UAMS-UA Research Yields Long-lasting Disinfectant Spray for Surfaces

By Amy Widner

The project is one of many at both campuses that uses research funding quickly made available during the COVID-19 pandemic for projects that could have a direct impact on treatment, prevention or containment of the virus’ spread. The researchers have a prototype and a company ready and are working to make the product available to the public.

The spray has been shown to be an effective antibacterial agent and is being explored for antiviral properties. The spray also lasts longer than standard cleaning solutions — researchers have demonstrated it can withstand up to 50 touches on a metal surface or 40 days before it needs to be reapplied.

They have experimented with using a green dye in the spray material, so a person approaching a surface that had been sprayed could tell by sight whether it was safe to touch – as long as it still appeared green – or if more disinfectant needed to be applied.

The spray could be used in high traffic areas where many people are touching doorknobs and fixtures, such as hospitals, schools and bathrooms, and it could also be sprayed on packages in distribution centers, without damaging them, to better protect employees and consumers, the researchers said.

The spray was developed by a team that includes Professor Peter Crooks, Ph.D., D.Sc., and postdoctoral fellow Soma Shekar Dachavaram, Ph.D., both from the UAMS College of Pharmacy, and Professor Jamie Hestekin, Ph.D., and doctoral student John Moore, Ph.D., both in chemical engineering at the U of A. The original development of this work came from an NSF Epscor Track 1 project led by Min Zou, Ph.D., professor of mechanical engineering at the U of A, and Steve Stanley, Ph.D., from the Arkansas Economic Development Commission.

When the COVID-19 pandemic intensified and research funds became available, Crooks said he looked at his ongoing research to see if any of his areas of expertise could be reapplied to help fight COVID-19. He and his partners at the U of A had been studying nanocellulose for its potential as a non-toxic way to better deliver prescription drugs inside the body. Although this didn’t immediately suggest a connection to COVID-19, Crooks said he and his colleagues kept brainstorming until they realized cellulose could serve as a safe, natural and effective medium for transmitting something outside of the body as well – in this case, disinfectant.

“I would encourage other researchers to be open-minded and look for opportunities like this, and to think very carefully about re-casting your area of research expertise to help with COVID-19 in any way you can,” Crooks said. “There are all types of problems associated with COVID-19, from pre-infection, to initial health concerns, to post-infection. Your expertise may be able to save lives, however far-fetched it might seem at first glance.”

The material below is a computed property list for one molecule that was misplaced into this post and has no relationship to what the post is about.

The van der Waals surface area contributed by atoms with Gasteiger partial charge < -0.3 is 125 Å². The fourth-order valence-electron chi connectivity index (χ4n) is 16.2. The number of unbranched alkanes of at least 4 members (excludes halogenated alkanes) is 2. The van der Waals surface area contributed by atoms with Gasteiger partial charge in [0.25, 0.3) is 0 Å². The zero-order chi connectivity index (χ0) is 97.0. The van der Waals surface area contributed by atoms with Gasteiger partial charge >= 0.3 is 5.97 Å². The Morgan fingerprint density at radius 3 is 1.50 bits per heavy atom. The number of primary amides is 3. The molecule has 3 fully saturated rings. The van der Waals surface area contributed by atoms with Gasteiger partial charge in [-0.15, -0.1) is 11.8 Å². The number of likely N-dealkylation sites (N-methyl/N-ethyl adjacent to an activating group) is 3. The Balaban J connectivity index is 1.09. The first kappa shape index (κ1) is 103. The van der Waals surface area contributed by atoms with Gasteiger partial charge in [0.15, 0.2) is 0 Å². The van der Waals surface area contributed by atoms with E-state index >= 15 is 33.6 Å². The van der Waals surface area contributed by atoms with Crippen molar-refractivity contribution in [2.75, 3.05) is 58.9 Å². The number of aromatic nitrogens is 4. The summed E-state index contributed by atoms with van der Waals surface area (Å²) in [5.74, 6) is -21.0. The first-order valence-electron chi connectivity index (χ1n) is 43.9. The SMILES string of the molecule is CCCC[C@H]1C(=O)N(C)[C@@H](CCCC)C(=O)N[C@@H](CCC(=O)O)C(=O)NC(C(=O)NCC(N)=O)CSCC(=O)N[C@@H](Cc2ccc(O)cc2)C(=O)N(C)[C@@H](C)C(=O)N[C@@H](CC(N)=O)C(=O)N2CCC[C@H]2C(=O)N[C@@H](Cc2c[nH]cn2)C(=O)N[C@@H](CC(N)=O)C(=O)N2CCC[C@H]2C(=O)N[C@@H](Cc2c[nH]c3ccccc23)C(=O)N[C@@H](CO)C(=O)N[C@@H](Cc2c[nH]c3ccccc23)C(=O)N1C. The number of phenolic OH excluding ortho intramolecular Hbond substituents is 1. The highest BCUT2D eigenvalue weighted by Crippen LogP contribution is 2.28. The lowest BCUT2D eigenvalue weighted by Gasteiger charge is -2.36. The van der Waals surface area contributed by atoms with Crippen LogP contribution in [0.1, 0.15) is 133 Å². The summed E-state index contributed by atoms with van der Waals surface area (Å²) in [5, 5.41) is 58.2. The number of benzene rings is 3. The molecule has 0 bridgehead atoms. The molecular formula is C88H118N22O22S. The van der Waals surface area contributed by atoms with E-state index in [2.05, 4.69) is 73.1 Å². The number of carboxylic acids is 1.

Crooks and his colleagues had already been working closely with cellulose for five years, so he had already conquered many of the big challenges associated with turning it into a carrier and had a lot of practice at this technique. This allowed him to quickly re-apply this skill to the disinfectant project.

The other factor that makes for quick turnaround is that all of the antiviral substances involved are already FDA-approved and will not be ingested so there will not need to be extensive and time-consuming clinical trials.

Researchers have a preliminary prototype under testing and have started a business called Nanocellutions, where Moore is the CEO. The spray can be produced as a liquid, which can be aerosolized by the client, or it can come prepacked as an aerosol can.

Hestekin said the research represents an important step in the world’s potential road to recovery from the pandemic.

“When the lockdowns end, there will be a need for the public to feel safe going out again,” he said. “Since it is known that COVID-19 can survive a significant amount of time on surfaces, a surface coating that works on doorknobs, countertops, etc., is needed to make the public feel safe touching these surfaces without risk of being infected.”

The technology is patent pending, and researchers were recently awarded a $194,000 grant from the National Science Foundation to support the work. In that project, researchers work with Christa Hestekin, an associate professor who holds the Ansel and Virginia Condray Endowed Professorship in Chemical Engineering at the U of A, on virus identification and destruction. The project has also been supported by the University of Arkansas Chancellor’s Commercialization Fund.

“The goal is to provide a quick-drying surface coating material that can be easily handled and used by both large companies and consumers,” Moore said.

Hestekin said the product is unique because the application happens in a one spray step and uses a process known as “click chemistry” to combine nano-sized cellulose and antiseptic agents. Those agents create compounds with antibacterial and antiviral properties that attach onto the surface and develop into films through an auto-assembly process.

Hestekin said it’s important to remember proper hygiene is the first step in preventing the spread of COVID-19.

“Although there is no substitute for proper hand washing, this product could provide a secondary barrier to help slow the spread with a visible marking when the product is effective,” he said.

Peter Crooks holds the Simmons Chair in Cancer Research at UAMS. Hestekin is the Ralph E. Martin Professor of Chemical Engineering at the University of Arkansas.